GPIF eyeing asset owner partnerships

Strategic talks with global peers are likely to develop into joint investments for Japan’s national pension fund, its CIO told AsianInvestor.
GPIF eyeing asset owner partnerships

Japan’s Government Pension Investment Fund is contemplating investment partnerships with its global peers, its chief investment officer, Hiromichi Mizuno, has told AsianInvestor.

The establishment in recent years of formal relations with other public pension funds has now reached a level where combined investments are being discussed, he confirmed.

Hiromichi Mizuno

“That is what is going to happen not very far into the future. We will start discussing with some of the other asset owners about partnerships for co-investments,” Mizuno said, without providing further details.

Of course, when you're comfortably the world’s largest pension fund manager (and asset owner), with ¥161.76 trillion ($1.49 trillion) of assets under management (AUM) as of September 30, you technically have no peers.

But among the potential partners are the California Public Employees' Retirement System (CalPERS) and California State Teachers' Retirement System (CalSTRS), with whom GPIF organised the 5th Global Asset Owners’ Forum in March. With $376.9 billion and $230.2 billion in AUM, respectively, these were the world's 13th and 22nd biggest asset owners as of end-2018, according to the Asset Owner 100 published by Willis Towers Watson in November. 

Among the other heavyweight asset owners represented at the Forum were Dutch pension funds ABP and PFZW/PGGM, New York State Common Retirement Fund, Florida State Board of Administration, Ontario Teachers’ Pension Plan and British Columbia Investment Management Corporation.

GPIF founded the Global Asset Owners’ Forum together with California-based pension funds CalPERS and CalSTRS in 2017. Mizuno said that GPIF did so because of the lack of a forum exclusively for asset owners.

When he attended events such as public or private conferences, he found that service providers and asset managers were always present in the room too. So Mizuno found it “very uncomfortable” to discuss important common issues where asset owners can gain through collaboration.

“I think that asset owners used to talk too little with each other,” he said. “Even the best resourced asset owners are not as well-resourced as the asset managers. So we need to collaborate; it gives us better leverage to achieve mutual goals.”

Mizuno said he also noticed a mismatch when attending investor conferences as GPIF’s CIO, between the very well-resourced and sizeable asset owners presenting on stage and the less resourced, smaller asset owners in the audience.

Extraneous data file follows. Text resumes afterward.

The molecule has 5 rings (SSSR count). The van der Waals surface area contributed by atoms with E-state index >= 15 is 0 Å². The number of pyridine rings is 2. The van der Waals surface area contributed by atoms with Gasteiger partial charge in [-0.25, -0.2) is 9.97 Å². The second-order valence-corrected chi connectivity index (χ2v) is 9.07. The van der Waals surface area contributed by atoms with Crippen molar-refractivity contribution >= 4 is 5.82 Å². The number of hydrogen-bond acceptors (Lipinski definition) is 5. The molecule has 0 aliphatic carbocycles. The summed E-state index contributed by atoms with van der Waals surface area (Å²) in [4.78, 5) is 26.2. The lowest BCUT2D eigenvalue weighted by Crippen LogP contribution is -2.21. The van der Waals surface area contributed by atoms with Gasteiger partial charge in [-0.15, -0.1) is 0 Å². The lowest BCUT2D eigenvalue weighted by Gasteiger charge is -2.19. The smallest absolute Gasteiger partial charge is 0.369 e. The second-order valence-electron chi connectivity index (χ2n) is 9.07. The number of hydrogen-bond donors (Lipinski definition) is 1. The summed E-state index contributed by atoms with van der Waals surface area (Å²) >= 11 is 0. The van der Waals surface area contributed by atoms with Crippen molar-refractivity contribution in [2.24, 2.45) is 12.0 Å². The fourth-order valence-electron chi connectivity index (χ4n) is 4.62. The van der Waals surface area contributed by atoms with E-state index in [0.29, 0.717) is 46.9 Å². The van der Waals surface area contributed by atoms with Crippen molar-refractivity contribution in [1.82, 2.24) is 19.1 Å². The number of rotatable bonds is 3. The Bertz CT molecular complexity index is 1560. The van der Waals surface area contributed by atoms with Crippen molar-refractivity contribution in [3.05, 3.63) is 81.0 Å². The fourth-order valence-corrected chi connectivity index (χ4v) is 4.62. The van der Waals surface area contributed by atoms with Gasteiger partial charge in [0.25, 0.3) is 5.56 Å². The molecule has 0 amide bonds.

“So what is said on stage by large asset owners might sound cool, but there is no way for the smaller asset owners to mimic the idea of taking everything in-house,” Mizuno said.


Although Mizuno did not wish to elaborate on GPIF’s specific plans, some hints as to what they might be can be found in the changes in the pension fund’s structural framework and strategy.

In June 2018, the pension fund received regulatory clearance to participate in limited partnership schemes for alternative assets, owning up to 50% of an investment vehicle. Until then, because of statutory limitations, the pension fund was only able to invest in alternative assets through funds of funds and commingled funds.

Subsequently, GPIF started a process that looks set to lead to limited partnerships with alternative asset managers. Sources in the Japanese alternative asset management industry told AsianInvestor that these mandates could likely include more partnership-inspired investment vehicles, such as joint ventures and club deals.

Another indication that further efforts in the alternatives space are brewing was when Mizuno summed up where GPIF is seeking to hire.

“One area [to recruit in] is ESG stewardship because when I came onboard there was basically none. Afterwards we built ESG and stewardship activities. That area was not originally in the planning and we still need to add capabilities,” Mizuno said.

“We are also trying to bring more AI [artificial intelligence] into our operations and that probably requires some different type of people, for data management. The third one is alternatives because it is actually a quite human capital-intensive business.”

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